Californians Take 40% Less Payday Loans During Pandemic: Report
- Total amount borrowed decreased by $ 1.14 billion in 2020
- Decrease part of a national trend correlated with pandemic aid
(Reuters) – California borrowers took 40% fewer payday loans in 2020 from the previous year, the state’s consumer credit regulator said in an annual report on Thursday.
Payday Lender Data Submitted to California Department of Financial Protection show that the aggregate value of loans taken out in 2020 also fell 40% to $ 1.68 billion from $ 2.82 billion the previous year.
Acting DFPI Commissioner Christopher Shultz said economic intervention by states and the federal government during the COVID-19 pandemic, including federal relief checks, extension of unemployment insurance and various types of loan forgiveness, are a likely factor in the decline.
But Shultz said that while the relief has helped keep California consumers afloat financially, the agency is monitoring what is happening “as the pandemic comes out.”
“Some of the economic consequences will be downstream and we need to watch them closely,” he said.
Shultz took over the agency in mid-June when his former commissioner Manuel Perez left for an internal position at the Binance cryptocurrency exchange.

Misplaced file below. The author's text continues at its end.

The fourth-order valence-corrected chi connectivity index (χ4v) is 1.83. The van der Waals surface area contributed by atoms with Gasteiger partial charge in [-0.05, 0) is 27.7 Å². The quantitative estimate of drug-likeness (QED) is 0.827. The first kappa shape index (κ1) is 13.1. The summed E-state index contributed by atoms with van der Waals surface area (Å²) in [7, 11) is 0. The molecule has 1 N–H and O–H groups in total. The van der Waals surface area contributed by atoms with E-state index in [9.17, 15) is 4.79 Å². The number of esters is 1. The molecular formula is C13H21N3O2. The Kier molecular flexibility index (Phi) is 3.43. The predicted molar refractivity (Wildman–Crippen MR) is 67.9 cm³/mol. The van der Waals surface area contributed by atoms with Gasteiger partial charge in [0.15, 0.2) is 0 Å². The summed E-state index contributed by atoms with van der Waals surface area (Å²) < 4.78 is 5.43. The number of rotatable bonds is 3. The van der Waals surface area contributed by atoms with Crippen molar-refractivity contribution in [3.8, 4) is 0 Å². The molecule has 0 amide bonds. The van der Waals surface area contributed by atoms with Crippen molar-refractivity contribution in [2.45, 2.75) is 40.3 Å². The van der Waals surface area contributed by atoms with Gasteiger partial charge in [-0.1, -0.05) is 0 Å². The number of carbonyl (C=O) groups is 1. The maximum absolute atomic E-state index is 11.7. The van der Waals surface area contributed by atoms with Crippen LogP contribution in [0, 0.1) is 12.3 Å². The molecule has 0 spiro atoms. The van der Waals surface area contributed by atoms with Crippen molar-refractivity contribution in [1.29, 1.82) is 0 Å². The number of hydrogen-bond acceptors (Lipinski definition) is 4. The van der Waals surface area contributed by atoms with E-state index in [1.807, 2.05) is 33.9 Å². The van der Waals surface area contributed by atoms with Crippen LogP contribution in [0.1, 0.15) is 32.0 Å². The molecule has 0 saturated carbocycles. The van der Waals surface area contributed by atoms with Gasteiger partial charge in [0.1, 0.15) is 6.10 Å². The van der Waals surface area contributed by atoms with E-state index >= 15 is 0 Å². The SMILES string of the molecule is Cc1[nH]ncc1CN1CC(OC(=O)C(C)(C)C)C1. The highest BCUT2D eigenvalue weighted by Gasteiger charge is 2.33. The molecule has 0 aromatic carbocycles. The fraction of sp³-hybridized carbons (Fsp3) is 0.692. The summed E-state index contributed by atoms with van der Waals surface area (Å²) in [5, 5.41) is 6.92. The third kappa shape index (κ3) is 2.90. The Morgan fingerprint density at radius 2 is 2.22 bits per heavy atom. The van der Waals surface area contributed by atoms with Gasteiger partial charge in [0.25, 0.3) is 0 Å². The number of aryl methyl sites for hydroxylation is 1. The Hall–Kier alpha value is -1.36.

Payday loans are short term loans made to customers who deliver a signed check for the amount. The lender provides the funds minus the fees and agrees to cash the check within one month.
According to the DFPI, about half of California borrowers who used the loans in 2020 were earning less than $ 30,000 per year. The average annual percentage rate on loans was 361%.
Payday lenders in California aren’t the only ones experiencing a downturn in business. Total weekly loans in nine states fell 60% between February 2020 and May 2021, according to data from Veritec Solutions, which manages payday loan data for state governments.
Kiran Sidhu, policy adviser for the Center for Responsible Lending, said Thursday that the correlation between pandemic relief and payday loans illustrates how low-income borrowers are using loans as a financial stopgap.
“If we paid people a universal basic income, or paid them better wages, they probably wouldn’t need these products,” she said.
The DFPI report also showed that 2020 saw a 27.7% drop in the number of payday lenders in the state, leaving 1,121 licensed locations.
Ed D’Alessio, executive director of consumer finance business group INFiN, said in a statement Thursday that 2020 was “a tough time from a business perspective.”
He attributed the decline in small dollar loans to consumers staying at home, paying off debts and receiving government assistance.
For those who have used consumer credit products, “we were proud to be there during this time of need,” he said.